Getting the best out of your recruiting process

recruiting team working in an office

TL;DR: Focused on getting the best out of a recruiting process for candidates, this blog note outlines five key pointers that talent in any area, yet particularly in tech, should consider during hiring. From time management to effective communication, the article stresses the importance of asking questions and having a future scope clear before coming on board usual video interviews during a process of recruitment.

According to Trading Economics, there were 10.1 million job openings as of August 2022 in the United States alone. Yet, available positions also failed to meet worker qualifications during the period.

Going through a hiring process is hopefully only needed a few times in our professional lives. Yet, when we go through a recruiting process, the wait can be long, the opportunities might have narrowed, we can be at a state of desperation looking for a new stable position on which to rely for numerous reasons, and it can all feel like just a little too much. In this scenario and during any regular process of recruitment, there’s still a lot to be done to ensure we get the best out of our recruitment processes.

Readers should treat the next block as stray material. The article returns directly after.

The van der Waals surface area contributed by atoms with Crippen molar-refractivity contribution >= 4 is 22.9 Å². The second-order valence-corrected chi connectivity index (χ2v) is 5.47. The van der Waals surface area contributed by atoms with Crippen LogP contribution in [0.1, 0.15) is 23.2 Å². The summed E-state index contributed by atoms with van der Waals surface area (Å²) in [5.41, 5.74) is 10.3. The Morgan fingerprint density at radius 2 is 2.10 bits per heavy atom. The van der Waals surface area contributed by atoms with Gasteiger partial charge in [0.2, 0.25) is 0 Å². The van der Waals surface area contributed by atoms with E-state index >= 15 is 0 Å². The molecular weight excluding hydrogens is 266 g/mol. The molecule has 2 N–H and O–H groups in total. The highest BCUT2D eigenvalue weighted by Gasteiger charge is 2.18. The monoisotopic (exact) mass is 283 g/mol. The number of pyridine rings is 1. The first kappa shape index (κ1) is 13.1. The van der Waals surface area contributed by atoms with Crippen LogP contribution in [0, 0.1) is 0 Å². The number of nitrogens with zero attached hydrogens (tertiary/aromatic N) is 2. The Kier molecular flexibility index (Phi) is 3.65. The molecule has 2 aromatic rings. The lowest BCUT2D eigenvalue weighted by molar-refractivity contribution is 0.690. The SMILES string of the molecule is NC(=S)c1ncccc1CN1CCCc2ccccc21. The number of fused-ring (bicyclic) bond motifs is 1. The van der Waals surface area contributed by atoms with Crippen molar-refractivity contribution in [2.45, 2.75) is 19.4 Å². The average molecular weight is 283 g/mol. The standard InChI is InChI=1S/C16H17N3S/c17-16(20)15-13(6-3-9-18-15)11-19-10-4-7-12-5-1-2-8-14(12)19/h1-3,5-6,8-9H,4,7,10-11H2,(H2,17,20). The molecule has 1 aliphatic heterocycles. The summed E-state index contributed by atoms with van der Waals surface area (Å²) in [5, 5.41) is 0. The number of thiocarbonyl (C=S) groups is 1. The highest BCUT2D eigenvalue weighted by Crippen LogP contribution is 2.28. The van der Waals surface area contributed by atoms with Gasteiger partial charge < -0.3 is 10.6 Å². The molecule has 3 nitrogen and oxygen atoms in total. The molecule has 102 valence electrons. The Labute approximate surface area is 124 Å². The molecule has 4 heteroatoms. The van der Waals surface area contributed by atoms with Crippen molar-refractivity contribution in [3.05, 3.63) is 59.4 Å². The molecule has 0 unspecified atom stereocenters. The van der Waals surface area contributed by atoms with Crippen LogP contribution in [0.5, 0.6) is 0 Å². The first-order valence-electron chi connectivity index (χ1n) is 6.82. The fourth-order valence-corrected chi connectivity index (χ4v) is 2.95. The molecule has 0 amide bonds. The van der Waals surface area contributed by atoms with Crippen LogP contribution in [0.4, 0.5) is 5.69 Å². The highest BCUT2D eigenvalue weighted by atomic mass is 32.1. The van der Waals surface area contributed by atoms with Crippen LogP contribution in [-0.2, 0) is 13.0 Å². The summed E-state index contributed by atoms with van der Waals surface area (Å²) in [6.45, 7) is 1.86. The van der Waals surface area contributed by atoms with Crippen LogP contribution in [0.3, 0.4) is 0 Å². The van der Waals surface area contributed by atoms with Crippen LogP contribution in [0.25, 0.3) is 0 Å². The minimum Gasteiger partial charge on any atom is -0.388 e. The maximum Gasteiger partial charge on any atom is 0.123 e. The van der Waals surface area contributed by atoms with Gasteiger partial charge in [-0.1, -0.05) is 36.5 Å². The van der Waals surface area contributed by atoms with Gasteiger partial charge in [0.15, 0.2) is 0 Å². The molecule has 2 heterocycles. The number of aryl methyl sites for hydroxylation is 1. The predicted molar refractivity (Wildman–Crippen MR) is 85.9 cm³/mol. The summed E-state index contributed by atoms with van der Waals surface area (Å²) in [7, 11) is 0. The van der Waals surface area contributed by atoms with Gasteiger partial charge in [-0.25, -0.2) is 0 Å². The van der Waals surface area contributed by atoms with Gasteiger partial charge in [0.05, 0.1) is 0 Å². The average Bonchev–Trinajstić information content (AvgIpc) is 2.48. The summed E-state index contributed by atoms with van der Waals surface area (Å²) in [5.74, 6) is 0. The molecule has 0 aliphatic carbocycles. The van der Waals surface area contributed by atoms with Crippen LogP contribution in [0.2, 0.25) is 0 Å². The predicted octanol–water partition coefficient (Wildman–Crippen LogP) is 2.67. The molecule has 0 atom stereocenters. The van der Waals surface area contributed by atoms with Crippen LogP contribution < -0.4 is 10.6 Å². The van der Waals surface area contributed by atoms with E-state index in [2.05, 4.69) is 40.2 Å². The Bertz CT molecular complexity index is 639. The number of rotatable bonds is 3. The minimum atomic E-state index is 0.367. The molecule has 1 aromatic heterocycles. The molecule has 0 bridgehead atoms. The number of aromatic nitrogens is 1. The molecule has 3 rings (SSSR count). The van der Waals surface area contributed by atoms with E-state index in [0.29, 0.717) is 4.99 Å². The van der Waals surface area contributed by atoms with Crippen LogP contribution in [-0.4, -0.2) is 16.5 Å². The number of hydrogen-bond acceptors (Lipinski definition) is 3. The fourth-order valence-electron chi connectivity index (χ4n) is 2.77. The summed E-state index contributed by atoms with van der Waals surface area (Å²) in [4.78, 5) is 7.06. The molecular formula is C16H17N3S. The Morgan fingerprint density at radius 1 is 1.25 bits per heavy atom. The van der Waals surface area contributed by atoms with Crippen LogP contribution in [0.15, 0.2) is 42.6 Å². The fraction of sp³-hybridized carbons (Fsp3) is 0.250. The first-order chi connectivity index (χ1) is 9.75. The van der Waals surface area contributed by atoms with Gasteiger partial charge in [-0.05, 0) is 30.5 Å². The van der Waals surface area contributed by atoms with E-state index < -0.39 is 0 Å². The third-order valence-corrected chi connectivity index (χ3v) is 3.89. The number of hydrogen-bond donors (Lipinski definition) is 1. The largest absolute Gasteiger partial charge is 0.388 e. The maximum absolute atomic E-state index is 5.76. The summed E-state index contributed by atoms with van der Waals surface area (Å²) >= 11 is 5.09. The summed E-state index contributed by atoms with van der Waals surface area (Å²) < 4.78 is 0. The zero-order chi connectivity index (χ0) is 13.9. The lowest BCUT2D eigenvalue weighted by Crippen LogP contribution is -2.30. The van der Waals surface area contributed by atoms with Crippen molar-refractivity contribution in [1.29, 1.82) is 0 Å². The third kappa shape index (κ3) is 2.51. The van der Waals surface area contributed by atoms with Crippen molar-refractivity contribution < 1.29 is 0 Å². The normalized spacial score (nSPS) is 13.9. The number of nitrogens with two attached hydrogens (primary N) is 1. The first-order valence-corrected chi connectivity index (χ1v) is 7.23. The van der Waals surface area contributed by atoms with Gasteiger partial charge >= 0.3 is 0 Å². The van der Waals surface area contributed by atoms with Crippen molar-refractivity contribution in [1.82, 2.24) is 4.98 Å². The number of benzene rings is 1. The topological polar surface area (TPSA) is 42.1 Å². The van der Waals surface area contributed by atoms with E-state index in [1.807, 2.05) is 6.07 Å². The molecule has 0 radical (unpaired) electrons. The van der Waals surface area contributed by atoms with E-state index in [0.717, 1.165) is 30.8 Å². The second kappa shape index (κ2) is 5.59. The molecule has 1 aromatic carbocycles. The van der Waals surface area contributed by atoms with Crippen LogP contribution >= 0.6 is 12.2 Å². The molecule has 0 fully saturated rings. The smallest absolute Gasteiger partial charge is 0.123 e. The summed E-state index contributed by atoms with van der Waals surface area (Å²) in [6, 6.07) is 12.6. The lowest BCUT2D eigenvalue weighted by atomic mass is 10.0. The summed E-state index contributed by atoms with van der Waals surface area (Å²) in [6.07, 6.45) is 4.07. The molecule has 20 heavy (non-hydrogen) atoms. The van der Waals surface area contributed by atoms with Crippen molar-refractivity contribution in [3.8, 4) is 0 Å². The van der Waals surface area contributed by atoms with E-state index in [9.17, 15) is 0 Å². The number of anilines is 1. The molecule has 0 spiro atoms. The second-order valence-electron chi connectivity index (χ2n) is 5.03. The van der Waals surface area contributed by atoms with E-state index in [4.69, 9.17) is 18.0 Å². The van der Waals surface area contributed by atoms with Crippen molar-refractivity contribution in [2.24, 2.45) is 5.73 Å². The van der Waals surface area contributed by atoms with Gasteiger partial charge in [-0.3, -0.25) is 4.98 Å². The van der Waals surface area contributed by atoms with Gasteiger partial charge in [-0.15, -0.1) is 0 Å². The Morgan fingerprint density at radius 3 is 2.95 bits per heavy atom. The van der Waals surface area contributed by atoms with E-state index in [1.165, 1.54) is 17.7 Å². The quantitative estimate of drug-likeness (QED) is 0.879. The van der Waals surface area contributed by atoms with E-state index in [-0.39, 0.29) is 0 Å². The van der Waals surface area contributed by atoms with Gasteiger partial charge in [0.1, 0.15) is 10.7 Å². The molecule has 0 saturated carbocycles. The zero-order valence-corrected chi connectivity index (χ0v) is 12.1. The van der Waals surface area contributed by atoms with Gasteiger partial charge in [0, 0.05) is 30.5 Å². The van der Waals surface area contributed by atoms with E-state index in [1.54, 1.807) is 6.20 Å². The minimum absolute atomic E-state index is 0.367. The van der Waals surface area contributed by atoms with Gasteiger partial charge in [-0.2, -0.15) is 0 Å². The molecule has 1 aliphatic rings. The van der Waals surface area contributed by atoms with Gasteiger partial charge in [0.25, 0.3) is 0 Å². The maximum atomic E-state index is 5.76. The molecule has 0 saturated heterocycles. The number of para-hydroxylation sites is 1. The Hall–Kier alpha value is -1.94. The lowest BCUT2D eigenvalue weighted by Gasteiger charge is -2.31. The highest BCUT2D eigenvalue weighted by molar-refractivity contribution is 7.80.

Over this blog today, we’re unveiling five key pointers on real opportunities that lie behind a genuine and in-depth understanding of not just a project, client, or company’s value, but also the potential behind any given recruiting process.

Five key pointers to get the best out of our recruitment processes

#1: Know recruitment is expensive.

The Society of Human Resource Management has estimated the average cost per hire at close to $5,000. Due to this commonly high hiring cost, most companies typically invest and prefer recruiting referees. It’s simply much more cost-efficient.

Seek to be referred to a company that sounds like your right cultural and professional fit to get the best out of your recruiting processes.If a friend or someone you know can give you a great recommendation not only that your potential employer is a good fit for you, but that you, too, could be a great fit for a company, you’ll have leaped countless hours and efforts into securing a position that is a true win-win for everyone involved. Your friends or referees can also make a buck in the process!

Feel free to check out our Referral Program while we’re at it.

#2: Time management matters in remote work